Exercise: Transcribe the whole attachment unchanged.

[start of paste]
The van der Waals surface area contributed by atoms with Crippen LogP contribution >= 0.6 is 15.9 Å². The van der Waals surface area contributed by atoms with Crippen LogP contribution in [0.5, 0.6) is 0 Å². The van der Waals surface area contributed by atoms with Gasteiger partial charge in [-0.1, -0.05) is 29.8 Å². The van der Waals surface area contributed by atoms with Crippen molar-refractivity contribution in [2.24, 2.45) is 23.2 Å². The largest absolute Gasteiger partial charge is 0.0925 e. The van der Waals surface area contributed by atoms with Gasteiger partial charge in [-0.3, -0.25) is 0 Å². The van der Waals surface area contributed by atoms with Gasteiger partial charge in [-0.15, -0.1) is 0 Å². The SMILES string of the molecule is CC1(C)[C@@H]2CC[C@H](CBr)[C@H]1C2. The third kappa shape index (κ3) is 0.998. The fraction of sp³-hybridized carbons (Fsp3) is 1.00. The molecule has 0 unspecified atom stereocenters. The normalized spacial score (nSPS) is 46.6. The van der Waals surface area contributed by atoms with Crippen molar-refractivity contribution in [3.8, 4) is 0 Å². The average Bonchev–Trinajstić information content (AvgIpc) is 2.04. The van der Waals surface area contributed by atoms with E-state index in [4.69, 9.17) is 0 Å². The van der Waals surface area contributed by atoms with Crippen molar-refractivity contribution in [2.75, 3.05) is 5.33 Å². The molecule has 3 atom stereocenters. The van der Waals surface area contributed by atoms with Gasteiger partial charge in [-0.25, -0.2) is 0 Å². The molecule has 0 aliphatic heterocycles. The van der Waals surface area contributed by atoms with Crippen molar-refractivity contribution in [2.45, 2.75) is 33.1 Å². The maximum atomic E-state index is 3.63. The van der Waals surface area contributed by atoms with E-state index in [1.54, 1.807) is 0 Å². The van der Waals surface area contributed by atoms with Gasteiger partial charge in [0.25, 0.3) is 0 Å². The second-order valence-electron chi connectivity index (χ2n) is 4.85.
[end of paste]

The van der Waals surface area contributed by atoms with Crippen LogP contribution >= 0.6 is 15.9 Å². The van der Waals surface area contributed by atoms with Crippen LogP contribution in [0.5, 0.6) is 0 Å². The van der Waals surface area contributed by atoms with Gasteiger partial charge in [-0.1, -0.05) is 29.8 Å². The van der Waals surface area contributed by atoms with Crippen molar-refractivity contribution in [2.24, 2.45) is 23.2 Å². The largest absolute Gasteiger partial charge is 0.0925 e. The van der Waals surface area contributed by atoms with Gasteiger partial charge in [-0.3, -0.25) is 0 Å². The van der Waals surface area contributed by atoms with Gasteiger partial charge in [-0.15, -0.1) is 0 Å². The SMILES string of the molecule is CC1(C)[C@@H]2CC[C@H](CBr)[C@H]1C2. The third kappa shape index (κ3) is 0.998. The fraction of sp³-hybridized carbons (Fsp3) is 1.00. The molecule has 0 unspecified atom stereocenters. The normalized spacial score (nSPS) is 46.6. The van der Waals surface area contributed by atoms with Crippen molar-refractivity contribution in [3.8, 4) is 0 Å². The average Bonchev–Trinajstić information content (AvgIpc) is 2.04. The van der Waals surface area contributed by atoms with E-state index in [4.69, 9.17) is 0 Å². The van der Waals surface area contributed by atoms with Crippen molar-refractivity contribution in [2.75, 3.05) is 5.33 Å². The molecule has 3 atom stereocenters. The van der Waals surface area contributed by atoms with Gasteiger partial charge in [-0.25, -0.2) is 0 Å². The molecule has 0 aliphatic heterocycles. The van der Waals surface area contributed by atoms with Crippen molar-refractivity contribution in [2.45, 2.75) is 33.1 Å². The maximum atomic E-state index is 3.63. The van der Waals surface area contributed by atoms with E-state index in [1.54, 1.807) is 0 Å². The van der Waals surface area contributed by atoms with Gasteiger partial charge in [0.25, 0.3) is 0 Å². The second-order valence-electron chi connectivity index (χ2n) is 4.85.